Evaluating the Shaly Sand Oil Reserviors of El Tordillo Field, Argentina, Using Magnetic Resonance Logs*
Maged Fam1, Luis P. Stinco2, and Julio. A. Vieiro2
Search and Discovery Article #40157 (2005)
Posted June 27, 2005
*Adapted from extended abstract, prepared by the authors for presentation at AAPG International Conference & Exhibition, Cancun, Mexico, October 24-27, 2004.
1Halliburton Energy Services, Houston, Texas ([email protected])
2Tecpetrol S.A., Chubut, Argentina ([email protected])
El Tordillo field was discovered in 1932 and was operated by YPF (the national oil company) from 1932 until 1991. In 1991, the Consortium El Tordillo, in which Tecpetrol S.A. is the operator, assumed operations.
The field is situated on the north flank of the San Jorge Basin in Chubut Province, Argentina. It is approximately 50 kilometers from the town of Comodoro Rivadavia and 1500 kilometers south of Buenos Aires (Figure 1). More than 1200 wells have been drilled in the field, and production is spread over approximately 57 square kilometers.
Three Cretaceous units produce the numerous fluvial sand bodies that structurally and stratigraphically trap hydrocarbons in the field. Relevant geological, geophysical, and engineering observations from studies performed within the field can be found in Muruaga et al. (2001) and Taboada et al. (2001). See also Fitzgerald et al. (1990).
The main objectives for running MRIL logs in El Tordillo field were:
Identification of water vs. oil zones
Determination of porosity
Evaluation of permeability to help identify reservoir quality zones
Determination of variations in oil viscosity, if any
Both Comodoro Rivadavia and Mina El Carmen formations consist of feldspathic shaly sandstones with volcanic tuff and conglomerates. A summary of the reservoir characteristics is presented in Figure 2. Additional information can be found in Stinco et al. (2001).
Magnetic Resonance Imaging Logging (MRILPrime ®) service measures several key factors that influence the ability of a well to produce commercial quantities of oil or gas.
One of the fundamental measurements of the MRIL-Prime tool is total fluid-filled porosity. MRIL in general is a fluids-only measurement as the rock matrix is invisible to the tool; therefore, it is unaffected by matrix effects that can influence conventional logs. In fact, the total porosity measurement is the sum of clay-bound water, irreducible water saturation and free fluid volumes — all of which are measured separately by the tool. These measurements are utilized to predict hydrocarbon production reliably. They are critical in identifying low-contrast and low-resistivity pay, where high immovable water volumes or fresh formation water may cause overlooking productive zones when evaluated solely with conventional logs.
In addition, the MRIL tool derives a permeability measurement and is able independently to determine fluid type, pick fluid contacts, and detect changes in oil viscosity.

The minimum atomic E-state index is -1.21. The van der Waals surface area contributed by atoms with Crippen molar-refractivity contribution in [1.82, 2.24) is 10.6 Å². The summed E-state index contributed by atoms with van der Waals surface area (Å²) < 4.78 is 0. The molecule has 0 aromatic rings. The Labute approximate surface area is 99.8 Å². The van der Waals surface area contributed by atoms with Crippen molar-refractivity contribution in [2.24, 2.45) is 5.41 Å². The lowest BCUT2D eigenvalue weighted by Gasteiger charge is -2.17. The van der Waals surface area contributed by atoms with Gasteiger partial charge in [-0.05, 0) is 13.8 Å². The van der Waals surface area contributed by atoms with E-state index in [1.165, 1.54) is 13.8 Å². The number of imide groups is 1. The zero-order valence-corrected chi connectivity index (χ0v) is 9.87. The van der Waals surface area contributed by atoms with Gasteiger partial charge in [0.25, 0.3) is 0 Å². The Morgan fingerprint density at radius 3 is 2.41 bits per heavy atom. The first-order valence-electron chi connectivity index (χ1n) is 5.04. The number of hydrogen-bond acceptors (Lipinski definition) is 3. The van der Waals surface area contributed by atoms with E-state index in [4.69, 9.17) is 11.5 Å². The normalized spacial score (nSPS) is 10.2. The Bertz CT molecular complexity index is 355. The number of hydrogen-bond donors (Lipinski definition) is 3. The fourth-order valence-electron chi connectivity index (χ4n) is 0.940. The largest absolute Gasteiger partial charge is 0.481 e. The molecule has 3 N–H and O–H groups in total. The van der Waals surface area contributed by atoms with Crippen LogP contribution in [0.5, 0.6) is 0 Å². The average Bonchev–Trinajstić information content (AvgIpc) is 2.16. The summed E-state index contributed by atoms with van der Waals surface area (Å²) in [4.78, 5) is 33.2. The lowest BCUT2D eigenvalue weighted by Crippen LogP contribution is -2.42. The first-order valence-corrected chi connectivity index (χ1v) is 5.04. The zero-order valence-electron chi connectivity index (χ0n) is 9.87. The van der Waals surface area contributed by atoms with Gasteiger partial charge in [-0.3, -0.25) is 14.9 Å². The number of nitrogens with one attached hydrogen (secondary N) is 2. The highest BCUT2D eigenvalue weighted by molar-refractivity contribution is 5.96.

Coates et al. (1999) provide a thorough explanation of the theory and the procedures for determining MRI-based porosity and permeability.
It should be noted that, in general, the MRIL permeability should be used initially to compare good-quality from poor-quality reservoirs in a relative fashion. When calibrated to MRI core analysis, MRIL permeability can be used in its absolute form. See Marschall et al. (1999) for discussion.
In order to achieve the objectives of the study, different models of analysis and interpretation were used. They are:
Refer to Coates, et al., (1999) for explanations of these individual methods.
The main problem to solve when dealing with these reservoirs is that the responses of conventional logs do not always indicate fluid types. These shortcomings have been documented by post-logging well testing.
A job plan for acquiring MRIL data in El Tordillo field wells was made in this study, based on specific parameters from the well design and anticipated formation and hydrocarbon characteristics (Fam, 2003). The plan was designed to acquire MRIL data that would provide the best opportunity of meeting objectives.
Figures 3 and 4 illustrate the powerful capabilities of MRI logging. A good match is seen between the MRIL prediction of light oil (or high GOR oil) and a test that produced light oil or with some gas (Figure 3).
Figure 4 shows a different situation. Here the MRIL prognosis called for oil with some water for the two zones shown on the figure. The test results confirmed the prognosis.
As a consequence of these good matches between forecasts and the test results, a high level of confidence was achieved for forecasting fluid types using MRIL logging in different intervals for the Comodoro Rivadavia and Mina El Carmen formations.
Coates, G., Xiao, L., and Prammer, M., 1999, NMR logging principles and applications: Halliburton Energy Services. 234 p.
Fam, M., 2003, MRIL-Prime analysis and evaluation report: Internal Report, Halliburton Energy Services.27 p.
Fitzgerald, M., Mitchum, R., Uliana, M., and Biddle, K., 1990, Evolution of the San Jorge Basin, Argentina: AAPG Bulletin, v. 74, p. 879-920 p.